Tag Archives: Belgium


As the world’s attention, (courtesy of the mass media of course) remains focussed on the events that took place in Brussels yesterday, a number of things passed by un-noticed, buried beneath the wheels of the media juggernaut that rolls out whenever events of that nature occur.

One of those things was WORLD WATER DAY 2016, which tries valiantly to bring awareness to the very real and vitally important issue, that this planet is really struggling at the moment, to utilise adequate and safe water supplies for a growing number of people.

There is more than enough information in regard to yesterday’s events already available, both in the mass media and on the Internet, so this site can add very little that’s new, is certainly not interested in ‘click-bait’, and will not be speculating on whether the events in Belgium were a ‘False Flag’ – or whatever else is doing the rounds of the usual suspects within the alternative media.

The Outlaw will instead, highlight an article that was published in ‘National Geographic’ at the beginning of March, which attempted to bring attention to one of a number of things, that will in not too much time, undoubtably bring about catastrophic environmental changes to the world we currently live in, and may also end up having a devastating effect on all life that exists on this planet.

Which is I think, as important as anything the mass media would have you believe, as it’s been predicted for a long time, that a lack of water could at some point – bring about a global conflict that would be unprecedented in all of written human history, and make the ‘War on Terror’ look like a children’s playground scrap.


“An ‘unprecedented boom’ in dam construction on three of the world’s largest rivers could have dire environmental consequences”

They dominate the hydrological systems of three major continents, and collectively hold one-third of the planet’s freshwater fish species, many of which are endemic to their respective river basins.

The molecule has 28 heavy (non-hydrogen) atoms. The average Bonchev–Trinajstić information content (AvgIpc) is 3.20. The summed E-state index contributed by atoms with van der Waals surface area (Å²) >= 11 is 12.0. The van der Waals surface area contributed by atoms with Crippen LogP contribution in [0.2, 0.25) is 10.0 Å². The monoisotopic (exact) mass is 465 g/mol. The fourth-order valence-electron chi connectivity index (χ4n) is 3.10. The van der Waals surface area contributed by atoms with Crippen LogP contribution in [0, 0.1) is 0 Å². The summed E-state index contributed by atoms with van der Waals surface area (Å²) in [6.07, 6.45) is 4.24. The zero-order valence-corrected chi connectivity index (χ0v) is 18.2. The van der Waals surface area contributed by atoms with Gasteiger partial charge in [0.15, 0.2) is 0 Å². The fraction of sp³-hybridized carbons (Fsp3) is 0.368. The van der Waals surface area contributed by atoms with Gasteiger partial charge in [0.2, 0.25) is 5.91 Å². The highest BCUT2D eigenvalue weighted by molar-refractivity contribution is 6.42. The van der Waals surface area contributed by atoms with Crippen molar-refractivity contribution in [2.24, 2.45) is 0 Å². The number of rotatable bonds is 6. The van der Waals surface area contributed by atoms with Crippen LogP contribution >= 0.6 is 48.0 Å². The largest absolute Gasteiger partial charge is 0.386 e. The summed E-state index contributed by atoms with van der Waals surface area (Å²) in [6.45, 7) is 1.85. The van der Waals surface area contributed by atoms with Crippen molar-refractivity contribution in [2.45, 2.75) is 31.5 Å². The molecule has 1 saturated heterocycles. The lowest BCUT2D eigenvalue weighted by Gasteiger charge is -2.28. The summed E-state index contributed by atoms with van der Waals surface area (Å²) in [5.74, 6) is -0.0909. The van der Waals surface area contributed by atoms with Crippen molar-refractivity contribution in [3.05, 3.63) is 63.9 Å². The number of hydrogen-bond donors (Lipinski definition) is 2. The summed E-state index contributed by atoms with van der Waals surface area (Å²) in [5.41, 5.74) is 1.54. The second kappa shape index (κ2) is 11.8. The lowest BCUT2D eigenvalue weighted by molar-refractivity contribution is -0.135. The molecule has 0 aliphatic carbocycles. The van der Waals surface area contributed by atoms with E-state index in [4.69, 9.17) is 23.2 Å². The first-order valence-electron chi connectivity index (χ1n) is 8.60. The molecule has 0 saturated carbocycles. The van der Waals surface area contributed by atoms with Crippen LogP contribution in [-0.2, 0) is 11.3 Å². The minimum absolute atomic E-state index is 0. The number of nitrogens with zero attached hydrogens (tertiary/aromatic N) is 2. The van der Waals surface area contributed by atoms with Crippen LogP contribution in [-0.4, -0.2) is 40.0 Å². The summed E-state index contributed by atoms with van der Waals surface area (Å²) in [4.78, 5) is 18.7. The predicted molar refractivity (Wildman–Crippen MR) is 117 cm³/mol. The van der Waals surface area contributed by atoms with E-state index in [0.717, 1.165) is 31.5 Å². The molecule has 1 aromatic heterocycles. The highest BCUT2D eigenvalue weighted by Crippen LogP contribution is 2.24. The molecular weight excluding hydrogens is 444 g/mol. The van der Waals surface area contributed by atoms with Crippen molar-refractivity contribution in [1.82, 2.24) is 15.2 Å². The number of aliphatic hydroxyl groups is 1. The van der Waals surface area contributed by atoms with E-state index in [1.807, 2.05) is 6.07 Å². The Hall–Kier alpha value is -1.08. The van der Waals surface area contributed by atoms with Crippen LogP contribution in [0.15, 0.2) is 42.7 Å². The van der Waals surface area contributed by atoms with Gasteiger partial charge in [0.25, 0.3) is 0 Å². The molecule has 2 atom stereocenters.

Yet, the Amazon, Mekong and Congo rivers have also become ever more attractive to developers keen to increase the capacity for relatively low carbon hydropower energy. Until now, dam construction on all these rivers has been relatively small-scale, located only in upland tributaries. However, a new report by 40 international scientists has drawn attention to almost 450 new dams proposed for these three major rivers, with many others already being built.

The report warns of the negative environmental and economic consequences that could arise without sufficient analysis of the outcomes.

‘Major dams are usually built where rapids and waterfalls boost the hydropower potential, the same sites where many unique fish species adapted to life in fast water are found,’ explains Dr Kirk Winemiller from the Department of Wildlife and Fisheries Science at Texas A & M University. 

‘We wrote the paper to bring global attention to this problem, partly in hopes of stimulating research on tropical rivers, and partly to stimulate better approaches for hydropower development that balance true costs and benefits in the context of culmunative impacts.’

One key impact is the effect thus vast succession of dams will have in fish migrations. There are 2,300 known species of fish in the Amazon, around 1,000 in the Congo, and 850 in the Mekong, and the report argues that insufficient attention has been paid towards how their various migrations will be affected, and what impact this will have in the human populations dependant on these stocks for their survival.

There are also major concerns regarding how the 334 dams currently planned for the Amazon, for example, might further deteriorate a rainforest already battling against deforestation.

‘Transparency of the ramifications caused by these structures is limited,’ says Winemiller. ‘For example, Brazil’s Belo Monte complex, that is nearing completion on the Xingu River, will rank third in the world with installed capacity of 11,233MW. However, it may also set a record for biodiversity loss owing to its location.’

He also highlights the Tonle Sap in Cambodia, host to one of the most important inland fisheries, with species that migrate there from the Mekong. The inland fisheries in the Lower Mekong were recently valued at $17Billion a year, and directly support three million people in Laos, Cambodia, Thailand and Vietnam.